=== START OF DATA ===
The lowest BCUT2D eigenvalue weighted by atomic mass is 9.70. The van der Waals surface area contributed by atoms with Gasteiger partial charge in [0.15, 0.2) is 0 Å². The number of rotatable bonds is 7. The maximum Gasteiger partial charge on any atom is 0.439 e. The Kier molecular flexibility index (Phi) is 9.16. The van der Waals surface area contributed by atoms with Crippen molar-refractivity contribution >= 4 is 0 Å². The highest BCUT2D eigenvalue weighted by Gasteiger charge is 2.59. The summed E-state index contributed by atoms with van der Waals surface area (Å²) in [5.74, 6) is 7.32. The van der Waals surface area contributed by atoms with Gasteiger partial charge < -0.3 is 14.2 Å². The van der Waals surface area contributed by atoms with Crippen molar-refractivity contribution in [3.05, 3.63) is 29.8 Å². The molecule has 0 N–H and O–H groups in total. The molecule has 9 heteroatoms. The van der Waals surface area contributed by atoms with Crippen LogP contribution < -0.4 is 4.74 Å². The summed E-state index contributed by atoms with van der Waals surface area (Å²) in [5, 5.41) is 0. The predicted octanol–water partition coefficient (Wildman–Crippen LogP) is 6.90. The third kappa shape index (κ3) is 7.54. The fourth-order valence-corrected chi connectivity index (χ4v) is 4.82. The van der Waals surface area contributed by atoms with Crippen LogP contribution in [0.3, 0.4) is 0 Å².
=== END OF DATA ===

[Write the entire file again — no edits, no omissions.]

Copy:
The lowest BCUT2D eigenvalue weighted by atomic mass is 9.70. The van der Waals surface area contributed by atoms with Gasteiger partial charge in [0.15, 0.2) is 0 Å². The number of rotatable bonds is 7. The maximum Gasteiger partial charge on any atom is 0.439 e. The Kier molecular flexibility index (Phi) is 9.16. The van der Waals surface area contributed by atoms with Crippen molar-refractivity contribution >= 4 is 0 Å². The highest BCUT2D eigenvalue weighted by Gasteiger charge is 2.59. The summed E-state index contributed by atoms with van der Waals surface area (Å²) in [5.74, 6) is 7.32. The van der Waals surface area contributed by atoms with Gasteiger partial charge < -0.3 is 14.2 Å². The van der Waals surface area contributed by atoms with Crippen molar-refractivity contribution in [3.05, 3.63) is 29.8 Å². The molecule has 0 N–H and O–H groups in total. The molecule has 9 heteroatoms. The van der Waals surface area contributed by atoms with Crippen LogP contribution < -0.4 is 4.74 Å². The summed E-state index contributed by atoms with van der Waals surface area (Å²) in [5, 5.41) is 0. The predicted octanol–water partition coefficient (Wildman–Crippen LogP) is 6.90. The third kappa shape index (κ3) is 7.54. The fourth-order valence-corrected chi connectivity index (χ4v) is 4.82. The van der Waals surface area contributed by atoms with Crippen LogP contribution in [0.3, 0.4) is 0 Å².